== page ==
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insurance card

on dec19,i got some pain medicine for abdomen pain,today dec 30th i got another pain medicine because the pain was alot stronger and more sever than before,can i use my insurance card to get the 12 tablets i got from the ER.
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Avatar universal
You definitely need to let your current dr know about the script. Follow his advice so you are putting yourself in jeapordy for getting future pain meds.

As far as Cruffin's post, rules vary from state to state about on narcotics. Sometimes they vary even from pharmacies. One pharmacist may be ok with filling an rx a day or two ahead of the due date and others make u wait until the exact day it is due (regardless of what the dr says)

I was leaving town a few years back and my dr prescribed my monthly meds a few days early. When I went to have them filled at my normal pharmacy they first called my dr (from where I just came). Then went ahead and filled it but they told me regardless of wether the dr ok'd it and regardless of wether the insurance would pay ( they did) the pharmacy had the right to refuse the fill.

Hope everything is resolved by now!
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82861 tn?1333453911
The DEA laws have changed so much that most pharmacies legally can't fill refills early or dispense new narcotics even if the patient pays cash to avoid insurance restrictions.  Paying cash to avoid insurance scrutiny is a classic symptom of doctor-shoppers which is why the Feds have put even more regulations on pharmacies in these situations.  Yes, if the prescribing instructions for the same medication are changed (increased) they can fill it and insurance will usually cover it but sometimes it takes a call to the doctor for verification.

fernando, if you're seeing a pain management physician for the original prescription you may put your treatment in jeopardy if you fill the prescription from the ER.  It's worth a call to your doctor for instructions about filling the new scrip.  Do you have a diagnosis as to what is causing your abdominal pain?
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Avatar universal
You have no idea what you are talking about!  First, you can chose to pay cash if you want to.  2nd if you are given a prescription for another type of pain meds, as long as it's in a different class and/or stronger than the script given on the 19th, then insurance with pay.  The only time a pharmacy will refuse to fill a script is if it is for a medication your taking every month and you are more than 7 days early, unless you doctor indicates on script that it's ok to fill early.  Even if it doc doesn't say so, most of the time you can still get it filled, but if you are more than 7 days early, then you will more than likely have to pay for it out of pocket, insurance won't cover.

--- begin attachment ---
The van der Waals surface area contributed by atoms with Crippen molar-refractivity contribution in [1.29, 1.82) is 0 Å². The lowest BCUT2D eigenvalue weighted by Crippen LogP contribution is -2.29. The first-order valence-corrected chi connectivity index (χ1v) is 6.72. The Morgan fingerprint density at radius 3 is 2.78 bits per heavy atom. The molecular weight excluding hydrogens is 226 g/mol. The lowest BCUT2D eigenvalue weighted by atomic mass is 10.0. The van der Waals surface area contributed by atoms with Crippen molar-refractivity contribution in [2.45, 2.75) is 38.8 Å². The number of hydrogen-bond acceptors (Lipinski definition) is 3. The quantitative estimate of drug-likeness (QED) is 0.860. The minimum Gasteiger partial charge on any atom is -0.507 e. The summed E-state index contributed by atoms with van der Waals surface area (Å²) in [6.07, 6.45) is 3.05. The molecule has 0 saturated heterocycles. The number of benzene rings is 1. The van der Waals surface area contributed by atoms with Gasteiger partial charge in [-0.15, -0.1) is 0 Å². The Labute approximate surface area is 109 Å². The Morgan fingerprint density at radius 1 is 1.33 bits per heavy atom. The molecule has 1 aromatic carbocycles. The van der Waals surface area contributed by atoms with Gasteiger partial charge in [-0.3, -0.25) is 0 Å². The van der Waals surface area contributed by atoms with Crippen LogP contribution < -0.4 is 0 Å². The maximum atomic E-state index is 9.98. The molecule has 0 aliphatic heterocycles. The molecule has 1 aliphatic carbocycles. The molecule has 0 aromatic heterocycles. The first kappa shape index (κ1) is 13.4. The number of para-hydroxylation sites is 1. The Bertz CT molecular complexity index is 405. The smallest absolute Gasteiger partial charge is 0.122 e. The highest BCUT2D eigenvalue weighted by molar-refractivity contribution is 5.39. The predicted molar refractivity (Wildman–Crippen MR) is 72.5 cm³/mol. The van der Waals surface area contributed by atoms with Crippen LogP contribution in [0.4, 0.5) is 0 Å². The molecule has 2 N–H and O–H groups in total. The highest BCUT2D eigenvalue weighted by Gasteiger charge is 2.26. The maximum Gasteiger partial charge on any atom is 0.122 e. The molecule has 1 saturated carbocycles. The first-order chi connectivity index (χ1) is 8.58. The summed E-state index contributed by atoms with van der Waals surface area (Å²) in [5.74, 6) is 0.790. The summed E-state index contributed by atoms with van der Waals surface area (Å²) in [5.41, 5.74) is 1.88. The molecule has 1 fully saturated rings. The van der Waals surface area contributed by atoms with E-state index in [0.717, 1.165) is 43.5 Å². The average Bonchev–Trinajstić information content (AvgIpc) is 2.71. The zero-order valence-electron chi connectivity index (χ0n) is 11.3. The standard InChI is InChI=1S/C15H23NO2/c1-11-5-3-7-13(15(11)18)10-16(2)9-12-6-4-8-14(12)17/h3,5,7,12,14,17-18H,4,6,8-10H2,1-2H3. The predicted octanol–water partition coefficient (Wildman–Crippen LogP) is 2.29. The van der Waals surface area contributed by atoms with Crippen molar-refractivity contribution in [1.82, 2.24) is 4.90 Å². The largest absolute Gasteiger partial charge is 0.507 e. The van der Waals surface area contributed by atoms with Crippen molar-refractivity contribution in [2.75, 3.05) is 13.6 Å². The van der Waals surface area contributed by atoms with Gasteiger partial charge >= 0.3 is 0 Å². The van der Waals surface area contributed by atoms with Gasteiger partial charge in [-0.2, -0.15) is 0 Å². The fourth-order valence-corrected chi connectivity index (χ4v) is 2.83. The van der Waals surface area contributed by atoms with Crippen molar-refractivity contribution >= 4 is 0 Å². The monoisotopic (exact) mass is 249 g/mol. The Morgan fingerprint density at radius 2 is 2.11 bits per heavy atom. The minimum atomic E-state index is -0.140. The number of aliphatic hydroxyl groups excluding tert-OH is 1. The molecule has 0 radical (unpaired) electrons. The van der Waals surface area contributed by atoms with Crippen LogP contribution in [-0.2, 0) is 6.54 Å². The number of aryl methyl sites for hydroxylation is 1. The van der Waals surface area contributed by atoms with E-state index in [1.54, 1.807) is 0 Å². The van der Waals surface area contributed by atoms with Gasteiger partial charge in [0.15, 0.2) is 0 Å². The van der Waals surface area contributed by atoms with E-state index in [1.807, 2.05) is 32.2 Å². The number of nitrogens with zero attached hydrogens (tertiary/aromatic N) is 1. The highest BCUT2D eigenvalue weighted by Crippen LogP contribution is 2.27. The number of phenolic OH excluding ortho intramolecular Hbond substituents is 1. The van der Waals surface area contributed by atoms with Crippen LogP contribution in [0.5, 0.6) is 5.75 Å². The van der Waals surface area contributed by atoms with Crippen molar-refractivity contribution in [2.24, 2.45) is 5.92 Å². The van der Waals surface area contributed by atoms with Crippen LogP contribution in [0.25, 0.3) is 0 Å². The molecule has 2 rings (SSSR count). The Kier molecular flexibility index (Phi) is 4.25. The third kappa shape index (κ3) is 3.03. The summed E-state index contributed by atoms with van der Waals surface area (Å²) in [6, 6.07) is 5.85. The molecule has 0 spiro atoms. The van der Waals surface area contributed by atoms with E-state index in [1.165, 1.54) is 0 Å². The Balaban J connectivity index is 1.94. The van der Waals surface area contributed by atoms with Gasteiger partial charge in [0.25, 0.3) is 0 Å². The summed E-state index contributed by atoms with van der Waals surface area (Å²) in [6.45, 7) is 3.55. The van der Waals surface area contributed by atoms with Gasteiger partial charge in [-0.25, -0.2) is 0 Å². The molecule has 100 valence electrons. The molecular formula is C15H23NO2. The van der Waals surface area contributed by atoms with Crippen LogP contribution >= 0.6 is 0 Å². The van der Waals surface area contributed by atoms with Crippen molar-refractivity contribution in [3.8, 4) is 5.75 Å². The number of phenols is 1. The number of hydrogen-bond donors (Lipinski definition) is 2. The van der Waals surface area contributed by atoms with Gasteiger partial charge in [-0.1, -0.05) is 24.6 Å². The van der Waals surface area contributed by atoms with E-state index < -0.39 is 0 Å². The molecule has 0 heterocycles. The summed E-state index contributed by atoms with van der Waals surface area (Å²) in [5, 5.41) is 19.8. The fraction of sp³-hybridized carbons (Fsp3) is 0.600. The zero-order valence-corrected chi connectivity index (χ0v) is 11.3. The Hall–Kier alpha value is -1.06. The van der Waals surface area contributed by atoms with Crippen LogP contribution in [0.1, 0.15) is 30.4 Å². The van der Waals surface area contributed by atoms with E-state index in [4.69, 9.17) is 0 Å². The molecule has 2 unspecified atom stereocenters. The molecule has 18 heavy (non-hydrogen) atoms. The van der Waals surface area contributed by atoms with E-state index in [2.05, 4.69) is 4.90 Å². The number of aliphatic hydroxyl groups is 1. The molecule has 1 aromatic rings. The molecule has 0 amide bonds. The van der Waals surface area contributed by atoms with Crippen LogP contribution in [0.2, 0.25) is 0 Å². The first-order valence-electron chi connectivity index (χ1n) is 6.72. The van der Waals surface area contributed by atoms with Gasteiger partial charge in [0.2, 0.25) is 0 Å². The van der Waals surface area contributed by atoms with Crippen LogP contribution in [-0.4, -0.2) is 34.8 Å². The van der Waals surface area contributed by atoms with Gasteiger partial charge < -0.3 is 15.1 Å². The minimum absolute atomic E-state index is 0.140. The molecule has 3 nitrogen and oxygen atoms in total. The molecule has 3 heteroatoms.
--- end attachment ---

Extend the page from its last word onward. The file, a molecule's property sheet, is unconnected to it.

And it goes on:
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Avatar universal
What pain med was it you got on the 19th?  How much and what were the instructions for taking - i.e., number of tablets how often per day?

What pain med is it that the ER gave you a script for?

Was it your regular doctor who gave you the first pain medication or the ER?  If it was your regular doc, is he/she aware that you ahd to go to the ER and they also gave you a script for pain meds?

Are you under and pain med contract with a doctor such as a pain menagement doc?

It's not just a matter of whether your insurance will pay for another pain medication in this period of time, but also whether the pharmacy will be able to fill it - and that depends on some of the answers to these questions.  Doctors and pharmacies are under tight scrutiny by the DEA and they have a right to refuse to fill a script if it is considered too soon based on your other script.  They DO NOT have to let you pay cash for it rather than going through your insurance company.
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